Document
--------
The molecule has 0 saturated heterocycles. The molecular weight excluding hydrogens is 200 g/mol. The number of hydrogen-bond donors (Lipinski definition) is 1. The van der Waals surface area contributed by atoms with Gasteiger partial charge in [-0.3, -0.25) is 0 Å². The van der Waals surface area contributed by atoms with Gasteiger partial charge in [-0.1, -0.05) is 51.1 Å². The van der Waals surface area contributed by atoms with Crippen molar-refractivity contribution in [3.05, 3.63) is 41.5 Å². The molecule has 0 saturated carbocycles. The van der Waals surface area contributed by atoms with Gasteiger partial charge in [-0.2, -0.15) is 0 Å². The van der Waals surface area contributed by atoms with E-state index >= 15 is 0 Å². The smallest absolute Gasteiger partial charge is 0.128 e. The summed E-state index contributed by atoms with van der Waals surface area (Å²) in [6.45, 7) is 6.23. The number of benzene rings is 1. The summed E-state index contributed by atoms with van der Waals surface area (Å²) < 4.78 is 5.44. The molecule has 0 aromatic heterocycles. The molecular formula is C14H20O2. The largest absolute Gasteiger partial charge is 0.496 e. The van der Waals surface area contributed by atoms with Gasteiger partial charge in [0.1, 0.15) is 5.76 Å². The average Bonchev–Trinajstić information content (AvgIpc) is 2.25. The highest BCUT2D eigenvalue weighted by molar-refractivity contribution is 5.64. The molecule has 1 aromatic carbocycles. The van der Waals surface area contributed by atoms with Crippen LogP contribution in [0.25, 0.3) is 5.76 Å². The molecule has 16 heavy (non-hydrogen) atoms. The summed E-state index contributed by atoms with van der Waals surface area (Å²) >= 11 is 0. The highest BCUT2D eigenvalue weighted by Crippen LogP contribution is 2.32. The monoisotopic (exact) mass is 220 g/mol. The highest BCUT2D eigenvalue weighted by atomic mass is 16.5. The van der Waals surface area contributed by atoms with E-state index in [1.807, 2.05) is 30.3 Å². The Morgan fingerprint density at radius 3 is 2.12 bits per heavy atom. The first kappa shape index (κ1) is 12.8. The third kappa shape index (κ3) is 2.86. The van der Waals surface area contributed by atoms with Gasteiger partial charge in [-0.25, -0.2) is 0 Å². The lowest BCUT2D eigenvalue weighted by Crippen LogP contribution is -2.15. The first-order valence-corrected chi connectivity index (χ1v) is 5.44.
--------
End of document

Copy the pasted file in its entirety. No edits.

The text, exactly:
The molecule has 0 saturated heterocycles. The molecular weight excluding hydrogens is 200 g/mol. The number of hydrogen-bond donors (Lipinski definition) is 1. The van der Waals surface area contributed by atoms with Gasteiger partial charge in [-0.3, -0.25) is 0 Å². The van der Waals surface area contributed by atoms with Gasteiger partial charge in [-0.1, -0.05) is 51.1 Å². The van der Waals surface area contributed by atoms with Crippen molar-refractivity contribution in [3.05, 3.63) is 41.5 Å². The molecule has 0 saturated carbocycles. The van der Waals surface area contributed by atoms with Gasteiger partial charge in [-0.2, -0.15) is 0 Å². The van der Waals surface area contributed by atoms with E-state index >= 15 is 0 Å². The smallest absolute Gasteiger partial charge is 0.128 e. The summed E-state index contributed by atoms with van der Waals surface area (Å²) in [6.45, 7) is 6.23. The number of benzene rings is 1. The summed E-state index contributed by atoms with van der Waals surface area (Å²) < 4.78 is 5.44. The molecule has 0 aromatic heterocycles. The molecular formula is C14H20O2. The largest absolute Gasteiger partial charge is 0.496 e. The van der Waals surface area contributed by atoms with Gasteiger partial charge in [0.1, 0.15) is 5.76 Å². The average Bonchev–Trinajstić information content (AvgIpc) is 2.25. The highest BCUT2D eigenvalue weighted by molar-refractivity contribution is 5.64. The molecule has 1 aromatic carbocycles. The van der Waals surface area contributed by atoms with Crippen LogP contribution in [0.25, 0.3) is 5.76 Å². The molecule has 16 heavy (non-hydrogen) atoms. The summed E-state index contributed by atoms with van der Waals surface area (Å²) >= 11 is 0. The highest BCUT2D eigenvalue weighted by Crippen LogP contribution is 2.32. The monoisotopic (exact) mass is 220 g/mol. The highest BCUT2D eigenvalue weighted by atomic mass is 16.5. The van der Waals surface area contributed by atoms with E-state index in [1.807, 2.05) is 30.3 Å². The Morgan fingerprint density at radius 3 is 2.12 bits per heavy atom. The first kappa shape index (κ1) is 12.8. The third kappa shape index (κ3) is 2.86. The van der Waals surface area contributed by atoms with Gasteiger partial charge in [-0.25, -0.2) is 0 Å². The lowest BCUT2D eigenvalue weighted by Crippen LogP contribution is -2.15. The first-order valence-corrected chi connectivity index (χ1v) is 5.44.